Astronomers have discovered a rare flyby event of a young star near the young binary Z Canis Majoris. This led to the formation of a long filamentary structure of gas and dust, formed due to the tidal interaction of the circumstellar disk with the object.
The results of numerical simulations of star formation processes predict that close encounters of young stellar objects occurring in clusters and multiple stellar systems can have a noticeable effect on the structure of circumstellar disks – in particular, these events bend them or create spiral arms.
Similar phenomena have been observed more than once directly, but the data obtained was inconclusive, so such events still continued to remain at the level of theoretical predictions.
A star ‘invaded’ a young binary system
A team of astronomers led by Ruobing Dong of the University of Victoria in Canada reported the case of a star passing through the young star system Z Canis Major. The discovery was made during the analysis of observations of the system using the ALMA and VLA radio telescope systems, as well as the optical telescopes of the Keck, VLT, and Subaru observatories.
Z Canis Majoris
Z Canis Majoris is a pre-main sequence binary system located 3,669 light-years from the Sun in the R1 Canis Major stellar association. One of the stars of the system (with a mass approximately equal to the Sun) was assigned to FUors.
The second (with a mass approximately equal to 5 solar masses) was assigned to the EXors type, which revolve around a common center of mass in a circular orbit. The system has been estimated to be a million years old and is surrounded by a large circumstellar disk extending about 1500 astronomical units.
Mysterious filamentous structure of gas and dust
An unusual detail stands out in the system – a long (about 2 thousand astronomical units) filamentous structure (streamer) of gas and dust, the origin of which was a long-standing mystery. Various hypotheses have been put forward, such as a cavity wall created by the outflow of molecular gas from the system, a spiral arm created by gravitational instability, or a remnant of a trapped low-mass cloud.
Astronomers proposed a new hypothesis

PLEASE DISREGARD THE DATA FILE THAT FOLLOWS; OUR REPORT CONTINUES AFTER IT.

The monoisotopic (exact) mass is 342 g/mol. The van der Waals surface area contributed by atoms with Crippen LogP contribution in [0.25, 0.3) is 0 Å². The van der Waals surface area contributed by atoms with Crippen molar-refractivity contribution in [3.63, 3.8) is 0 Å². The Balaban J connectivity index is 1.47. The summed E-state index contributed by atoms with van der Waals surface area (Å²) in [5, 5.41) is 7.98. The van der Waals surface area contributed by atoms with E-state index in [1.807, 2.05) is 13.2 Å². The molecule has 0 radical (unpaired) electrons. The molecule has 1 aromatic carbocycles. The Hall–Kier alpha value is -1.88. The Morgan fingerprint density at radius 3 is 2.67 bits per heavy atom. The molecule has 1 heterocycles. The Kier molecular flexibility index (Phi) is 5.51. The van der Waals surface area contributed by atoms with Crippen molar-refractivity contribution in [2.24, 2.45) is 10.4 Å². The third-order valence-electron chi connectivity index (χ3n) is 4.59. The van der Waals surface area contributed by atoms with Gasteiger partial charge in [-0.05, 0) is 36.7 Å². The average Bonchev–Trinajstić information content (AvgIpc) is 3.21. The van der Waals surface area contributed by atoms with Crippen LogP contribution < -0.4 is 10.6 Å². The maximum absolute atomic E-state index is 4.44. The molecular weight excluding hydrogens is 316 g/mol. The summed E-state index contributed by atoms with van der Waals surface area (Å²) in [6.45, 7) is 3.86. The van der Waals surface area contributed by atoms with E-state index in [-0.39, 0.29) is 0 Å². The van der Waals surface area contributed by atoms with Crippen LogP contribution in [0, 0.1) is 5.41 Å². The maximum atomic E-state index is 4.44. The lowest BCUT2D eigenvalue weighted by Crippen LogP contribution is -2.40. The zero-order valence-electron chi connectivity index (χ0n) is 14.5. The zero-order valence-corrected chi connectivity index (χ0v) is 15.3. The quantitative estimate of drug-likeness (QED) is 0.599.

In the new paper, the researchers proposed a different version – the streamer is the result of a tidal interaction of the circumstellar disk with a young star that recently flew near Z Canis Majoris, which is a point source of radiation at the end of the streamer, at a distance of 4700 astronomical units from the binary system. The simulation results confirmed the viability of this idea.
Scientists note that there are alternative explanations for the nature of the streamer. In particular, it can be a bow shock arising from the movement of a bunch of gas and dust that was ejected due to dynamic interactions with stars and/or other bunches, or the result of turbulent fragmentation in filamentous giant molecular clouds. However, the overflight scenario seems to be the most correct explanation.
The researchers hope to discover other systems like Z Canis Major, which will better assess the role of close encounters with other stars in the evolution of protoplanetary disks. In particular, it is interesting to test the hypothesis that such events can cause outbursts of accretion of matter onto a young star.
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• Dong, R., Liu, H. B., Cuello, N., Pinte, C., Ábrahám, P., Vorobyov, E., Hashimoto, J., Kóspál, Á., Chiang, E., Takami, M., Chen, L., Dunham, M., Fukagawa, M., Green, J., Hasegawa, Y., Henning, T., Pavlyuchenkov, Y., Pyo, T.-S., & Tamura, M. (2022, January 13). A likely flyby of binary protostar z CMA caught in action. Nature News.
• National Radio Astronomy Observatory. (2022, January 13). Alma catches stellar object “intruding” in another star system – NRAO.
• ScienceDaily. (2022, January 13). Alma catches ‘intruder’ redhanded in rarely detected stellar flyby event.